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The Disk Revealed

Citizen Sky is now officially permanent part of the AAVSO. In the coming weeks we will be moving additional content to the AAVSO site and freezing this site as an archive of the 1st three years of the project. Please visit the new landing page for future updates.
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Posted by bkloppenborg on February 7, 2011 - 12:49am

My first two posts about the Seattle AAS meeting focused on the two Citizen Sky posters and a slew of posters and the special session dedicated to epsilon Aurigae. This post is fulfillment of a promise: a discussion of the interferometry poster, along with one extra bonus: a "wow" image.
 

 

If you are new to the project (welcome ~300 students from Tufts), a team of 17 astronomers have been observing the eclipse of epsilon Aurigae using the Michigan InfraRed Combiner (MIRC) with Georgia State University's Center for High Angular Resolution Astronomy (CHARA) interferometer. CHARA is an array of six 1-meter telescopes spaced a maximum of 331 meters apart. When the light is combined (using MIRC) the whole system acts as if it were a single-mirror telescope with a diameter of 331 meters. This results in a resolution of 0.5 milliarcseconds in H-band.

 

On behalf of 16 coauthors, I presented a poster entitled "Interferometric Images of the Transiting Disk in the Epsilon Aurigae System" at the Seattle AAS meeting which detailed eight epochs of observations, images from two different image reconstruction methods (interferometers don't take images like a traditional telescope), initial model fits to the data, and a discussion of the artifacts we see in the images.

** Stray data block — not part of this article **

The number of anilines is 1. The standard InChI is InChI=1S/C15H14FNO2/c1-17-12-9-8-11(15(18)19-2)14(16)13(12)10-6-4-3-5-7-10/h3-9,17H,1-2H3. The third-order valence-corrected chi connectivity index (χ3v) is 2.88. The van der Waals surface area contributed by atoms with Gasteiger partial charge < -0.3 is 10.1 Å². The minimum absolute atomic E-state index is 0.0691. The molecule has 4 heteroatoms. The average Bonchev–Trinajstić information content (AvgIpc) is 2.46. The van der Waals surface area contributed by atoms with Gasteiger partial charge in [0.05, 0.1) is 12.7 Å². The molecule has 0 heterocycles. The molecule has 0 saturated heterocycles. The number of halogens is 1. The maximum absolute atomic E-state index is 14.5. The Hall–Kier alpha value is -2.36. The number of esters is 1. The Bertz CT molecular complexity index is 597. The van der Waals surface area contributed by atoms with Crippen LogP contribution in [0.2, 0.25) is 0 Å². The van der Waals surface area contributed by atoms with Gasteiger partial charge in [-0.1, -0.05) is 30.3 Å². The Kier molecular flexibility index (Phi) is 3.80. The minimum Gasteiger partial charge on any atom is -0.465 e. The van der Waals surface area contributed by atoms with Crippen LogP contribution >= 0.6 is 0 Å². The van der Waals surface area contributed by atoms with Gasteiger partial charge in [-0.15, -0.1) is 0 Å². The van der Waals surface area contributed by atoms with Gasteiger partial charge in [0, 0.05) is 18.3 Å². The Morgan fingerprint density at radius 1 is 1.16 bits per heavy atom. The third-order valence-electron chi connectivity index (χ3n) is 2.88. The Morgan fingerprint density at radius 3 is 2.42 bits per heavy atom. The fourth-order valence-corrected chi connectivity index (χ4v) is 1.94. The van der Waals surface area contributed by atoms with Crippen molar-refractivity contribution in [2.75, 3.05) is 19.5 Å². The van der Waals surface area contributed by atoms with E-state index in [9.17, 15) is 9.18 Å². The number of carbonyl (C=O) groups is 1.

My favorite part of the poster comes in the form of a single image:

 

 

This figure shows images from all eight observations positioned according to an initial orbital fit for the system (with a little tweaking) and blended together to reveal the eclipsing object as it has never been seen before.  (Sorry about the text in the image, but I've had some trouble lately with people using images and not citing their source).

Now that the eclipse is almost over the CHARA team is now tasked with final model fitting to the data and writing up the results for the currently obtained epochs.  We also have one more opportunity to observe eps Aur with CHARA when their observing season opens in April, but with the star setting quickly and the egress phase only lasting 60 days it'll be a difficult observing program.  Stay tuned for more details.

Superb !

Hi Brian, Congratulation ! It seems the rightsection of the object, just after ingress, is thicker than the center and left section ? If it's right this well explainthe strange shape of the light curve during the totality. OOE excluded, we have first a progressive dimming and about at the third a 0.15 mag step up of the brightness and then a more or less flat section (with a small progressive dimming) I think this fitsyour image well. Sorry, I am unable to attach the light curve, no such function for in the editor... Yours truly, Roger

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